Torii Kiyonaga (1752-1815)
Segawa of the Matsubaya Brothel, with the Kamuro Sasano and Takeno,
from the series Models for Fashion: New Designs as Fresh as Young Leaves
Japan, Edo period, 1782
Woodblock print; ink and color on paper
Gift of James A. Michener, 1957
Honolulu Museum of Art
Models for Fashion was one of the most successful series of prints produced during the late 18th century. It included over one hundred designs by Koryūsai, with an additional ten designs contributed by Kiyonaga, of which this is thought to be the earliest. While Kiyonaga’s designs follow the same basic format as Koryūsai’s, the artist already was well-established by the time he started working on this series, and a comparison with Koryūsai’s depictions of Michinoku and Somenosuke in this exhibition reveals elements of Kiyonaga’s distinctive personal style, for example in the treatment of the faces and the complexity of the background elements.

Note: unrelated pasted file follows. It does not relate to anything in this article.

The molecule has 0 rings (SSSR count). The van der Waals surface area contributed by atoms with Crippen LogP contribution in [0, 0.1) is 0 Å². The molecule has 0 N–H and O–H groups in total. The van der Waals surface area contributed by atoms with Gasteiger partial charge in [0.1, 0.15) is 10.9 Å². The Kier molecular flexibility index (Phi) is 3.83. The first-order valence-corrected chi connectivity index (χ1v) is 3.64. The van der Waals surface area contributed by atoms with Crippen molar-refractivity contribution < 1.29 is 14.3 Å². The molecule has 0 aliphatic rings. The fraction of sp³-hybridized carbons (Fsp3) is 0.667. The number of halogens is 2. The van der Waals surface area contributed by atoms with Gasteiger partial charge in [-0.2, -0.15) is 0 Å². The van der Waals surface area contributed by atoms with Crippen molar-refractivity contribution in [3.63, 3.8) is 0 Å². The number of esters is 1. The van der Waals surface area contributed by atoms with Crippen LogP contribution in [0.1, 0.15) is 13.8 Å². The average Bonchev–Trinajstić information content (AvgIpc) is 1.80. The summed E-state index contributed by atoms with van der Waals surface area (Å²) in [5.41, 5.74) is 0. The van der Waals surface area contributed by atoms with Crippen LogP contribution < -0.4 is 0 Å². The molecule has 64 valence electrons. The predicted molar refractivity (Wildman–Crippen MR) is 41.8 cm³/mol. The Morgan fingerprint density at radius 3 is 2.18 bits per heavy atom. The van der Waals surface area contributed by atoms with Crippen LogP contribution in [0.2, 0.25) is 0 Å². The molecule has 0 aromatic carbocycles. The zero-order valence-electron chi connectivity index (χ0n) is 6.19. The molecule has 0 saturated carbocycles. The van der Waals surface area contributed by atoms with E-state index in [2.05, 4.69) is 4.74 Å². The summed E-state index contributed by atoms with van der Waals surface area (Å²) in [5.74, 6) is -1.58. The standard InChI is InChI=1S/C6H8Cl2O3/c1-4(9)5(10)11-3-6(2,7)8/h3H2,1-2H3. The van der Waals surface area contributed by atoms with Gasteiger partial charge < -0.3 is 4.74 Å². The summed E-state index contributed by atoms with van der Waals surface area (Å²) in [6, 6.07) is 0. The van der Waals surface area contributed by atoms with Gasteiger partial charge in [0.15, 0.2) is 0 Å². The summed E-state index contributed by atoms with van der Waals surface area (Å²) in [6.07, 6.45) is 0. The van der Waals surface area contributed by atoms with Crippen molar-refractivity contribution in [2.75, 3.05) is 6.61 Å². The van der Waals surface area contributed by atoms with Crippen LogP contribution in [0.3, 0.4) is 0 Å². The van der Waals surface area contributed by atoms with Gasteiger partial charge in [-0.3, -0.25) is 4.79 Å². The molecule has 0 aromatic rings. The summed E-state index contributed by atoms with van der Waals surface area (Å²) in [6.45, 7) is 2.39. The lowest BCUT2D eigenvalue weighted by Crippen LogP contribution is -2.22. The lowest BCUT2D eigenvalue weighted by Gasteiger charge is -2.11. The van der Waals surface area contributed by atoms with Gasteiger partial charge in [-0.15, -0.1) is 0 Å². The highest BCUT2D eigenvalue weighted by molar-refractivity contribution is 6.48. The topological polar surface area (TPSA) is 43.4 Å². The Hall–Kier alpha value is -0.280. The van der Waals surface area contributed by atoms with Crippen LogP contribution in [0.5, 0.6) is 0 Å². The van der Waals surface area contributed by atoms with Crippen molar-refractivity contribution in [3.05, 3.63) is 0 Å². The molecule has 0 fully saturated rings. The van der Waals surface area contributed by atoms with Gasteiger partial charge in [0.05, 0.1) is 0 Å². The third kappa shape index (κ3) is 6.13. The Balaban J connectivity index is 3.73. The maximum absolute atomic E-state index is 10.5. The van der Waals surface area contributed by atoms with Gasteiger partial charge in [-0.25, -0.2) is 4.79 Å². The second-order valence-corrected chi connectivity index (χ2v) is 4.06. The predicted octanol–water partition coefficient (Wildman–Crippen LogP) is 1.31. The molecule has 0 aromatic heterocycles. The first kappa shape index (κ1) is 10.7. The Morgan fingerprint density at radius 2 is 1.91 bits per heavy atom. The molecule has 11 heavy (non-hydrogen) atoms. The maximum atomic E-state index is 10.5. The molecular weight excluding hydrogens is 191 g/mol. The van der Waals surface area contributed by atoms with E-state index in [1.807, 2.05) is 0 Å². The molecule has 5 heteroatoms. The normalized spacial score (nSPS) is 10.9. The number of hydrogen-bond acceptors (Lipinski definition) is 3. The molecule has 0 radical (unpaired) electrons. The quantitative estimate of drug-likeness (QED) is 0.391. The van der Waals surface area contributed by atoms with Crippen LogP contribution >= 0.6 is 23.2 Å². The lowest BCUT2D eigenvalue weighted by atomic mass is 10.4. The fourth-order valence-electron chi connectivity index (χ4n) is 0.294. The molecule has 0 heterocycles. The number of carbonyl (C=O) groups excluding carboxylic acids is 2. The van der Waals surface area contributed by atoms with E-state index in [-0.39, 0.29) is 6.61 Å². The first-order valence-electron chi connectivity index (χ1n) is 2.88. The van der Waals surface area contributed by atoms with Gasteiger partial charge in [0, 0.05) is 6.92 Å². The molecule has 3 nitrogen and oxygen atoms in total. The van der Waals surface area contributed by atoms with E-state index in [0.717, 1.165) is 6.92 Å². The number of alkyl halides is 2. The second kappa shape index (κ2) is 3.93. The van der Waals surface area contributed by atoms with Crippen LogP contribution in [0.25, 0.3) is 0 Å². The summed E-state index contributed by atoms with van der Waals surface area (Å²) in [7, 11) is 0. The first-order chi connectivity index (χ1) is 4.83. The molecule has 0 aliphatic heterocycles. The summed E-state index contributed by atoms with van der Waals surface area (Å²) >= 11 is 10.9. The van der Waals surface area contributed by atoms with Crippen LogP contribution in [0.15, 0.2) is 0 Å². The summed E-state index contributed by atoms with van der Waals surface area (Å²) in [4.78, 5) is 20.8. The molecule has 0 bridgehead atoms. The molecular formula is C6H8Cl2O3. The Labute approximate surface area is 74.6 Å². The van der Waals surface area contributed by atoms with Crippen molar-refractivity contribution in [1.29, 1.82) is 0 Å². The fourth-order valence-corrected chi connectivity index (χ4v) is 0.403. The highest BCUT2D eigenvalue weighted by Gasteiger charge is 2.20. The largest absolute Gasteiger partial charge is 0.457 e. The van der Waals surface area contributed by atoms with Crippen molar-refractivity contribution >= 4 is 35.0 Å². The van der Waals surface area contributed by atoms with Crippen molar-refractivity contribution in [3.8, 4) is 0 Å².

Segawa was the most successful lineage of courtesans in the eminent Matsubaya brothel, with as many as nine different women holding the name (this is probably Segawa VI). She and her kamuro wear robes with matching designs of an eight-planked bridge over a marsh of irises; this is a classical reference to a poem in the Heian period (794-1185) Tales of Ise (ironically, the poem is about a courtier banished from the capital, longing for his wife’s familiar company).
View info on museum database (enabled through support by the Robert F. Lange Foundation)